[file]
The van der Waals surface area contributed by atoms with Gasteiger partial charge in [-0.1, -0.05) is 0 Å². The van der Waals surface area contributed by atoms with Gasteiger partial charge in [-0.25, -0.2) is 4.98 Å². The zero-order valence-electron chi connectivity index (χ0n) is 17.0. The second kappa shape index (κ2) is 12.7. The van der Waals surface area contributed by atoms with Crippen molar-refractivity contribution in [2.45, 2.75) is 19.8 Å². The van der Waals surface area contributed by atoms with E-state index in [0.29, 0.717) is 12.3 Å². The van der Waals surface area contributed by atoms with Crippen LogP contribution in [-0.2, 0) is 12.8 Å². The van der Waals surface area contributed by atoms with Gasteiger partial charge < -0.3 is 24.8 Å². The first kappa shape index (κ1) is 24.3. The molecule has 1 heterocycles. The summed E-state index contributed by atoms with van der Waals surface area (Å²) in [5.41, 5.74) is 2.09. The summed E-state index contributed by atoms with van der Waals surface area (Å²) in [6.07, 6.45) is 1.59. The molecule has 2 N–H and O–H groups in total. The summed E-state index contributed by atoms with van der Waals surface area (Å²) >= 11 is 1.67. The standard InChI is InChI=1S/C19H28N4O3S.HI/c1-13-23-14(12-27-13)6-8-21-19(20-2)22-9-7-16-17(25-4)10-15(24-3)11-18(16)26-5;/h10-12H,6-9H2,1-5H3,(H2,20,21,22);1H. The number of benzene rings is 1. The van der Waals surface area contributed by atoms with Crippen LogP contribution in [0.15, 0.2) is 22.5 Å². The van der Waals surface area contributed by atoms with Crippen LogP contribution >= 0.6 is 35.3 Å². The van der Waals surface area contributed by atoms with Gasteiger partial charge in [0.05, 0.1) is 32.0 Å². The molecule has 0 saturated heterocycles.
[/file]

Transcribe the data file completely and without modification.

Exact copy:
The van der Waals surface area contributed by atoms with Gasteiger partial charge in [-0.1, -0.05) is 0 Å². The van der Waals surface area contributed by atoms with Gasteiger partial charge in [-0.25, -0.2) is 4.98 Å². The zero-order valence-electron chi connectivity index (χ0n) is 17.0. The second kappa shape index (κ2) is 12.7. The van der Waals surface area contributed by atoms with Crippen molar-refractivity contribution in [2.45, 2.75) is 19.8 Å². The van der Waals surface area contributed by atoms with E-state index in [0.29, 0.717) is 12.3 Å². The van der Waals surface area contributed by atoms with Crippen LogP contribution in [-0.2, 0) is 12.8 Å². The van der Waals surface area contributed by atoms with Gasteiger partial charge < -0.3 is 24.8 Å². The first kappa shape index (κ1) is 24.3. The molecule has 1 heterocycles. The summed E-state index contributed by atoms with van der Waals surface area (Å²) in [5.41, 5.74) is 2.09. The summed E-state index contributed by atoms with van der Waals surface area (Å²) in [6.07, 6.45) is 1.59. The molecule has 2 N–H and O–H groups in total. The summed E-state index contributed by atoms with van der Waals surface area (Å²) >= 11 is 1.67. The standard InChI is InChI=1S/C19H28N4O3S.HI/c1-13-23-14(12-27-13)6-8-21-19(20-2)22-9-7-16-17(25-4)10-15(24-3)11-18(16)26-5;/h10-12H,6-9H2,1-5H3,(H2,20,21,22);1H. The number of benzene rings is 1. The van der Waals surface area contributed by atoms with Crippen LogP contribution in [0.15, 0.2) is 22.5 Å². The van der Waals surface area contributed by atoms with Crippen LogP contribution >= 0.6 is 35.3 Å². The van der Waals surface area contributed by atoms with Gasteiger partial charge in [0.05, 0.1) is 32.0 Å². The molecule has 0 saturated heterocycles.